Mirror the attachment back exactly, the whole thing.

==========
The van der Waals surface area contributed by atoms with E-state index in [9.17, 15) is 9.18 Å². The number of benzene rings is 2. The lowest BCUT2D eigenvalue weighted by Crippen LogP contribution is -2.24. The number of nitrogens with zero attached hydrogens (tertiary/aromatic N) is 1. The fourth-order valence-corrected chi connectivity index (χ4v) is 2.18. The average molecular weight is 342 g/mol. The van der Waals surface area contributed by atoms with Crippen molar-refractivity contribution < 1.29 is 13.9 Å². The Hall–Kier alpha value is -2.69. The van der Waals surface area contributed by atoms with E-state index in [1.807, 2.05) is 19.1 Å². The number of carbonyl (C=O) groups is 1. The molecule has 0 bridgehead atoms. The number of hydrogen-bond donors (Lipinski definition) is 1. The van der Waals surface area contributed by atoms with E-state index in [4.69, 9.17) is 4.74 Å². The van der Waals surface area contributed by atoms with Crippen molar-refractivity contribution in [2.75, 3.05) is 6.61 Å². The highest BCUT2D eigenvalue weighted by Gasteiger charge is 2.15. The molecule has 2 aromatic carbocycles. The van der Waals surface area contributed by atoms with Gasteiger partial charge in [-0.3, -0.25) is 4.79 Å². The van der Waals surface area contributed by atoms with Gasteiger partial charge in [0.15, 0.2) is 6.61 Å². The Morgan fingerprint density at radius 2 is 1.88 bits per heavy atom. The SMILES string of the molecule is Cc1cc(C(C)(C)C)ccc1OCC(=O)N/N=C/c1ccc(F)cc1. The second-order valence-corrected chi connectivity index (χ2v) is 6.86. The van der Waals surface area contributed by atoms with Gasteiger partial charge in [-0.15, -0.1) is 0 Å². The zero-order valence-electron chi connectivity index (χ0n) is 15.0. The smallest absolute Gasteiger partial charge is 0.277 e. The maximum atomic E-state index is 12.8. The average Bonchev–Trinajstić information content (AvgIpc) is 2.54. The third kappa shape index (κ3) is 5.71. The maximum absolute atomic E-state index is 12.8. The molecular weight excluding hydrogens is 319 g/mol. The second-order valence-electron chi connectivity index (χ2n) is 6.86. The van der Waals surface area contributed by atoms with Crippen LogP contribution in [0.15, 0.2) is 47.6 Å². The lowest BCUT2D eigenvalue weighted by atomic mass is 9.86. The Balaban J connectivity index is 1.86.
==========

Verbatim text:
The van der Waals surface area contributed by atoms with E-state index in [9.17, 15) is 9.18 Å². The number of benzene rings is 2. The lowest BCUT2D eigenvalue weighted by Crippen LogP contribution is -2.24. The number of nitrogens with zero attached hydrogens (tertiary/aromatic N) is 1. The fourth-order valence-corrected chi connectivity index (χ4v) is 2.18. The average molecular weight is 342 g/mol. The van der Waals surface area contributed by atoms with Crippen molar-refractivity contribution < 1.29 is 13.9 Å². The Hall–Kier alpha value is -2.69. The van der Waals surface area contributed by atoms with E-state index in [1.807, 2.05) is 19.1 Å². The number of carbonyl (C=O) groups is 1. The molecule has 0 bridgehead atoms. The number of hydrogen-bond donors (Lipinski definition) is 1. The van der Waals surface area contributed by atoms with E-state index in [4.69, 9.17) is 4.74 Å². The van der Waals surface area contributed by atoms with Crippen molar-refractivity contribution in [2.75, 3.05) is 6.61 Å². The highest BCUT2D eigenvalue weighted by Gasteiger charge is 2.15. The molecule has 2 aromatic carbocycles. The van der Waals surface area contributed by atoms with Gasteiger partial charge in [-0.3, -0.25) is 4.79 Å². The van der Waals surface area contributed by atoms with Gasteiger partial charge in [0.15, 0.2) is 6.61 Å². The Morgan fingerprint density at radius 2 is 1.88 bits per heavy atom. The SMILES string of the molecule is Cc1cc(C(C)(C)C)ccc1OCC(=O)N/N=C/c1ccc(F)cc1. The second-order valence-corrected chi connectivity index (χ2v) is 6.86. The van der Waals surface area contributed by atoms with Gasteiger partial charge in [-0.15, -0.1) is 0 Å². The zero-order valence-electron chi connectivity index (χ0n) is 15.0. The smallest absolute Gasteiger partial charge is 0.277 e. The maximum atomic E-state index is 12.8. The average Bonchev–Trinajstić information content (AvgIpc) is 2.54. The third kappa shape index (κ3) is 5.71. The maximum absolute atomic E-state index is 12.8. The molecular weight excluding hydrogens is 319 g/mol. The second-order valence-electron chi connectivity index (χ2n) is 6.86. The van der Waals surface area contributed by atoms with Crippen LogP contribution in [0.15, 0.2) is 47.6 Å². The lowest BCUT2D eigenvalue weighted by atomic mass is 9.86. The Balaban J connectivity index is 1.86.